April 2, 2018

The villa at 176 Pasteur

Saigon is like a mysterious lover with many secrets. Whenever I eat at the Mon Hue at Pasteur, I can’t but think of the quiet villa at 176 Pasteur next doors, more so with all the talk these days of big data and such.

The villa at 176 Pasteur

The villa now houses a kindergarten, but it was once a nest of intrigue and hosted notable visitors such as Henry Kissinger. During the Vietnam War, this building housed the Rand Corporation. Rand was tasked with debriefing captured North Vietnamese fighters, create analysis with the aim of figuring out strategies to win the war - they called it Vietcong Motivation and Morale Project.

The villa at 176 Pasteur

Rand’s project lead Leon Goure advised the continuation of war based on his team’s interrogation - he concluded that North was low on morale and massive bombing would demoralise them eventually. Top military folks, spies and journalists regularly visited this villa to talk to Goure and his team.

The US air campaign was partially the result of Goure’s analysis. In the late 1960s, Rand sent another analyst Konrad Kellen to take a fresh look at the debrief data. Kellen deduced that the North would never give up, and he advised the US to stop the war.

Can you guess why these two brilliant people, at the same data, came with such contrasting analysis?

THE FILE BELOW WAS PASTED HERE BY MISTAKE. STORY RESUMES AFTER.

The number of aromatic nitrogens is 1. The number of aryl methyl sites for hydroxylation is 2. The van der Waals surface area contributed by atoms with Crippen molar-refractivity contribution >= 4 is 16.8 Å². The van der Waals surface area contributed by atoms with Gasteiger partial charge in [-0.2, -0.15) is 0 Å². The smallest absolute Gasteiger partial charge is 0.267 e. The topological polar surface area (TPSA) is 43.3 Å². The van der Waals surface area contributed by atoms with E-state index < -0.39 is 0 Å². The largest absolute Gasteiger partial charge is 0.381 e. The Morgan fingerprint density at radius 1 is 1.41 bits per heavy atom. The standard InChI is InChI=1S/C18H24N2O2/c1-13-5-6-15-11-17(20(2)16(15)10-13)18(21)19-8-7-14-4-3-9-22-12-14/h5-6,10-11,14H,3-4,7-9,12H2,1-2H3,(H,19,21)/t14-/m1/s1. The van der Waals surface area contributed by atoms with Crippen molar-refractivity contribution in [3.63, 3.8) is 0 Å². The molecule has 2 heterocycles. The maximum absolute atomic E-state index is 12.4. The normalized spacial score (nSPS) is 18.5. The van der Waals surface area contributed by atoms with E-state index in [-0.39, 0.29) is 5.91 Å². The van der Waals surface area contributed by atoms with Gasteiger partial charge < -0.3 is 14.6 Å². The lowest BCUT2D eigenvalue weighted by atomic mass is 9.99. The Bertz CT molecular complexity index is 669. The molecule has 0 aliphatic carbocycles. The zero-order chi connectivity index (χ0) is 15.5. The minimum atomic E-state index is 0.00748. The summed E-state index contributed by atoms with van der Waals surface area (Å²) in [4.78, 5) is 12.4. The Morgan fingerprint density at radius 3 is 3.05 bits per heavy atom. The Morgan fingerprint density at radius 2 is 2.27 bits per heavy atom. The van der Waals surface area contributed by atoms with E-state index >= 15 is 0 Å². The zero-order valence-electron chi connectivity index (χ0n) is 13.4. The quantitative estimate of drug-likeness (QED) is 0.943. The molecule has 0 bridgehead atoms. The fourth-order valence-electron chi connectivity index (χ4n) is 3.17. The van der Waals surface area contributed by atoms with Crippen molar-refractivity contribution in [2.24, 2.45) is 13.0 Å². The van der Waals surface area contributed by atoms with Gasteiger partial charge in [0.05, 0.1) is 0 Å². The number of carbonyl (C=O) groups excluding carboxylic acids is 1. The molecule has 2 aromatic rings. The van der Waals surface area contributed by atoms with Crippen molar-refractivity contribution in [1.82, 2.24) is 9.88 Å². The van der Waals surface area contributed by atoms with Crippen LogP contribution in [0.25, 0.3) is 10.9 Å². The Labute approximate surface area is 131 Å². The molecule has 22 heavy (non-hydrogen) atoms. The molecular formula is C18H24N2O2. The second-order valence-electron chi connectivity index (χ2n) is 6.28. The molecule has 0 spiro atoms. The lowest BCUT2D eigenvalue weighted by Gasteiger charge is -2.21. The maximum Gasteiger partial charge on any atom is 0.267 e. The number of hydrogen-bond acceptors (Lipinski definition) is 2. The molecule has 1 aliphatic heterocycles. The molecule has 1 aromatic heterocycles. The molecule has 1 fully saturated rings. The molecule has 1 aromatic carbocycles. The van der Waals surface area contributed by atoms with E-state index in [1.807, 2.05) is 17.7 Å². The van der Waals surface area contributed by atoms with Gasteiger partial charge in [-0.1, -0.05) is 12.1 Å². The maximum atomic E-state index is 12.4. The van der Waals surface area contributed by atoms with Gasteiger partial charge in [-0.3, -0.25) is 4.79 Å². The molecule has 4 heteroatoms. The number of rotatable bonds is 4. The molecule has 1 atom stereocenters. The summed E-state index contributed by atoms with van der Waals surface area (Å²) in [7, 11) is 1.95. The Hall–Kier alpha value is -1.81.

To war or not

The answer is Confirmation Bias. Goure was a triple refugee - as a kid his family fled Russia to escape the communists, then Germany to escape the Nazis. Many of the interviewers were Vietnamese who had fled from the North - so they had an inherent bias against the North and interpreted the data according to their views.

Kellen was also a refugee, escaping Germany to the US. He looked at the stubborn resistance of the North from the lens of his desire to be independent, not from the angle of communism versus the free world.

If you are interested in this story I will recommend this podcast episode by Malcolm Gladwell http://revisionisthistory.com/episodes/02-saigon-1965. I bring up this topic because this is something I always tell my students - when you find a study or research, find out who created it, find out the motivations of the organisation funding the research etc. And don’t blindly trust the conclusions - if possible go and talk to the people featured in the survey, get your feel. We may recruit the smartest software, the best analyst but data is useless unless we know the context in which the data was collected.

Further reading: RAND in Southeast Asia - download the book

Vietnam History War

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